>> 2. Rhizome Artbase Standards
>> The Rhizome ArtBase includes works of new media art--including net art,
>> software art, computer games, and documentation of new media performance and
>> installation--that are of potential historical significance. We define new
>> media art as contemporary art that uses emerging technologies in significant
>> ways. Online displays of work that does not meet this definition are not
>> included in the ArtBase.
>> In order to evaluate potential historical significance, we look at:
>> the work's aesthetic innovation, conceptual sophistication or political
>> impact
>> the work's relevance to the discourse of new media art
>> any discussion of the work itself on or other relevant networks
>> or publications
>> the work's place in the artist or artists' oeuvre
>> the work's provenance, including commissions, exhibitions and collections
> + ti esrever dna ti pilf nwod gniht ym tup
> -> post:
> -> questions:
> -> subscribe/unsubscribe:
> -> give:
> +
> Subscribers to Rhizome are subject to the terms set out in the
> Membership Agreement available online at


Preserving the Rhizome ArtBase: A Report by Richard Rinehart

Hello Rhizomers:

We are pleased to announce the availability of Richard Rinehart's new
report, "Preserving the Rhizome ArtBase," a research agenda which outlines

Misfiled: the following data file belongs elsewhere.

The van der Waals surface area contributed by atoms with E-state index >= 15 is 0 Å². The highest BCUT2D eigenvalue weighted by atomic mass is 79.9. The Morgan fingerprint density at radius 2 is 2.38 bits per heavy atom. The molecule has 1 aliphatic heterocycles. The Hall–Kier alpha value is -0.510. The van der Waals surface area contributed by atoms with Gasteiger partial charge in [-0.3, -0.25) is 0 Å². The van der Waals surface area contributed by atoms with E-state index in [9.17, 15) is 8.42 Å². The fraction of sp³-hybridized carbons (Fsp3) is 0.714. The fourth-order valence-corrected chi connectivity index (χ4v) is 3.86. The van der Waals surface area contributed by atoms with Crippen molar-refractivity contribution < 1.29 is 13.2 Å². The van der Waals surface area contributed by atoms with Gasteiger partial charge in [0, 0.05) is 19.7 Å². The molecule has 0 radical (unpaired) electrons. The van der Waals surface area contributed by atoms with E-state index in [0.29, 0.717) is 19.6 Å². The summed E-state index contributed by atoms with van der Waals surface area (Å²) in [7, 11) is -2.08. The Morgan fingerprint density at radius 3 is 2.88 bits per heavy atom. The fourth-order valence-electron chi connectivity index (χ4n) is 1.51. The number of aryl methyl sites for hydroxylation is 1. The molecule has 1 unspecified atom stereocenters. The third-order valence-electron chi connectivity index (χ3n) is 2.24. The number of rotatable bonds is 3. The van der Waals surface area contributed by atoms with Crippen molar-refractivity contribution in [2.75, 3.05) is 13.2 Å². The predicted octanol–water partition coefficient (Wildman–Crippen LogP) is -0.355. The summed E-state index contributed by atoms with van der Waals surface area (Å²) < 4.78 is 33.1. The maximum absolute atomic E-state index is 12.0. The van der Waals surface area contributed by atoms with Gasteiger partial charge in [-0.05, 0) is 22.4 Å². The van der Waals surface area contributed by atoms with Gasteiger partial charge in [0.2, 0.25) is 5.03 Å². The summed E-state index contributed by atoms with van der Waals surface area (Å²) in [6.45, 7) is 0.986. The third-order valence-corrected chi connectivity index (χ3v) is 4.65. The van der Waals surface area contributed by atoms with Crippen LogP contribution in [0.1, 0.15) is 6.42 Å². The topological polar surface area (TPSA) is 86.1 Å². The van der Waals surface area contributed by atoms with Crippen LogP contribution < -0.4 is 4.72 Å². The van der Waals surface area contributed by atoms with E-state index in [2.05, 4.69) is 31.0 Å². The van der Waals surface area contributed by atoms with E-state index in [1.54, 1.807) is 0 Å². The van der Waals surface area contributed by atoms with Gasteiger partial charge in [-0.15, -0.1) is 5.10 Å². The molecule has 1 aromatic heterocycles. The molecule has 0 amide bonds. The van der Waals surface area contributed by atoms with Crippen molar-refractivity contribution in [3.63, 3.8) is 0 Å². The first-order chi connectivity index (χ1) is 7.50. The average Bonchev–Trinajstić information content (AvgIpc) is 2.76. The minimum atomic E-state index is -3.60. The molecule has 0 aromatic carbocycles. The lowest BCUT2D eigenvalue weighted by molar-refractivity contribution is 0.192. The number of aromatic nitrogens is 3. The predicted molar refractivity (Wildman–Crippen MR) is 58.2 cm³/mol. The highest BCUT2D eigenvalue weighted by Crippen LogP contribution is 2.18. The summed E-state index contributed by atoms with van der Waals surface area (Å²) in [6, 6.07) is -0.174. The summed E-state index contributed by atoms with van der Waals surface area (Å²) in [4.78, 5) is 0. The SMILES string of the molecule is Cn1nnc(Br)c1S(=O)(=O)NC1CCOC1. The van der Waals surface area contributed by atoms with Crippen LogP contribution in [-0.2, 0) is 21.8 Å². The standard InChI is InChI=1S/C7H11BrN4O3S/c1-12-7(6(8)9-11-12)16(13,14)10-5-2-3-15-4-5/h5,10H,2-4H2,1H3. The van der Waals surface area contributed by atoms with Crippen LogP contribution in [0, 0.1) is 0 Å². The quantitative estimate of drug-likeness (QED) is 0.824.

Rhizome's long-term strategies for preserving the net art, software, games,
and web-based documentation of new media installation and performance works
in our archive.

An excellent introduction into the emerging field of new media art
preservation, Rinehart's report describes some of the initiatives already
underway at Rhizome, in addition to detailing the practices we hope to
implement in the future.

You can find this document online at:

Please feel free to distribute this announcement to interested individuals
and organizations in the field. If you would like further information about
new media art preservation at Rhizome, contact us at

Warm regards,

+ + +

Alena Williams
ArtBase Coordinator


ArtBase Announcements

Attention Rhizomers,

As part of our recent effort to encourage discussion within the community
about the new work entering the Rhizome ArtBase, we are going to start
posting new additions to the archive to the list.

We hope that you will take this opportunity to look at some of the work
currently being made by members of the Rhizome community.

If you would like to submit an art object for possible inclusion in our
archive, please review the selection criteria and fill out the short
web-based form at:

Warm regards,

Alena Williams
ArtBase Coordinator


ArtBase Intern

Rhizome is seeking an intern for the Rhizome ArtBase, our online
preservation archive of new media art.

Intern will assist the ArtBase Coordinator in the processing of art projects
in the archive, including the indexing of accepted projects with keywords
and other metadata, and maintaining correspondence with artists as needed
via email.

We are looking for someone who is detail-oriented, uses language with great
precision, and has a strong interest in the emerging field of new media

Our ideal candidate has had some prior experience in archiving artworks in a
museum or library setting and working with databases, as well as a basic
understanding and knowledge of new media art, metadata standards and
practices, and Internet technologies.

To apply, please email a detailed cover letter and resume to Alena Williams,
ArtBase Coordinator at

Hours: 5-10 hours per week, scheduling flexible
Notes: Off-site, unpaid